Hiner Saleem made My Sweet Pepper Land, set in his native Iraqi Kurdistan, a year or so before the world awakened to the barbarity of "the Islamic State" roaring into northern Iraq. But you can't watch this superlative film without thinking of the IS threat to the Kurds and their imperfect but hopeful society in one of the world's most dangerous neighborhoods.
Pepper Land has been compared to a Western, and when the village bridge gets blown up by Turkish jet fighters in their guerrilla war with the Kurdish rebels who sometimes cross over into Iraq, horseback is the best mode of transport for Baran, the local police commander.
And he has to do battle, not with evil cattle barons, but with an evil traditional chieftan, who seems to have the whole town in his pocket.
If you think you've read the plot before, that's where the Western analogy ends. Be prepared for serious treatment of the place of women in a traditional Muslim society (other than Baran's mother, who appears only briefly, the women are most definitely not headscarfed). Govend, the local one-room school teacher, is set on bringing a bit of light to an otherwise benighted village, but she has an uphill battle as a single woman, already over the hill as an unmarried 28 year old.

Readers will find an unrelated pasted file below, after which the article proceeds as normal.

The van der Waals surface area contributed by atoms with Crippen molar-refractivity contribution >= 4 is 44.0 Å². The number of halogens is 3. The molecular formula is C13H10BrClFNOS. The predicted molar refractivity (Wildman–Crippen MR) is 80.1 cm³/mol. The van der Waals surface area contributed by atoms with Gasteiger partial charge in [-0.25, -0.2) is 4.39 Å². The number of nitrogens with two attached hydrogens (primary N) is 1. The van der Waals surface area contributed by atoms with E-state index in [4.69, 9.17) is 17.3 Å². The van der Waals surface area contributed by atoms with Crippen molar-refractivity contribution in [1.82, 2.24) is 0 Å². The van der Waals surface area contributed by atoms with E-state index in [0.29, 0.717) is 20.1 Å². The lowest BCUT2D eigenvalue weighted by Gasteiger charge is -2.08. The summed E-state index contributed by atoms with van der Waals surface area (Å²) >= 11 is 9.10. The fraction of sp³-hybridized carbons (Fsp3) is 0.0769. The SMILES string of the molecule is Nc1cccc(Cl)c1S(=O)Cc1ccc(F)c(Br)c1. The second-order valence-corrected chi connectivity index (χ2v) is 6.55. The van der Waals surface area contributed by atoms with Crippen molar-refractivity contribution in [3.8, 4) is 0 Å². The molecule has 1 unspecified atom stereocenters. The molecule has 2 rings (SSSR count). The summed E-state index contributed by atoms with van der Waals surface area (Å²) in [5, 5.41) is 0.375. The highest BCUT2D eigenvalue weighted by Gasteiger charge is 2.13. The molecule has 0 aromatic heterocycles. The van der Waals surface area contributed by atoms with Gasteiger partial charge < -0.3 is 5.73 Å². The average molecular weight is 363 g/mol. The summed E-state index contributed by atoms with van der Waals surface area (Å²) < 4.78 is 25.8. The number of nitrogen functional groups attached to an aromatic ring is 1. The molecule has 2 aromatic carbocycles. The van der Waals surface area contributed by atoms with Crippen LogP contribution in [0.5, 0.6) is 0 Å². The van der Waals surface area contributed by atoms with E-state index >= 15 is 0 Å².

And don't mess with those Kurdish women fighters, who operate in the hills between Turkey and Iraq (the film appears to be set in the years just after the fall of Saddam Hussein, when war-weary Iraqi Kurds fear Turkish wrath for sheltering PKK guerrillas). Again, you can't help but thinking of the thin line dividing Iraq from the medieval decapitators, with Peshmerga Kurds (often including female fighters) the only force standing in their way.
Inevitably, Govend and Baran, the two outsiders who challenge local ways, are brought together. The role of Govend the school teacher who dares to make her own way in the world is one that perfectly suits Iranian-born actress Golshifteh Farahani, who has so challenged her own country's conservative leadership that she doubts that she can ever return there (read this extensive profile in Spiegel Online International).
Hiner Saleem doesn't sugarcoat the situation in Kurdistan: there are numerous references to corruption and "bizness" by public servants, and Baran's frustration with post-Peshmerga life is encapsulated at the outset by a semi-comic botched execution of a criminal, where a smug Imam is the film's only reference to religion.
My Sweet Pepper Land is one of the best recent films out of the Middle East; it was featured ("Un Certain Regard") at the 2013 Cannes Film Festival.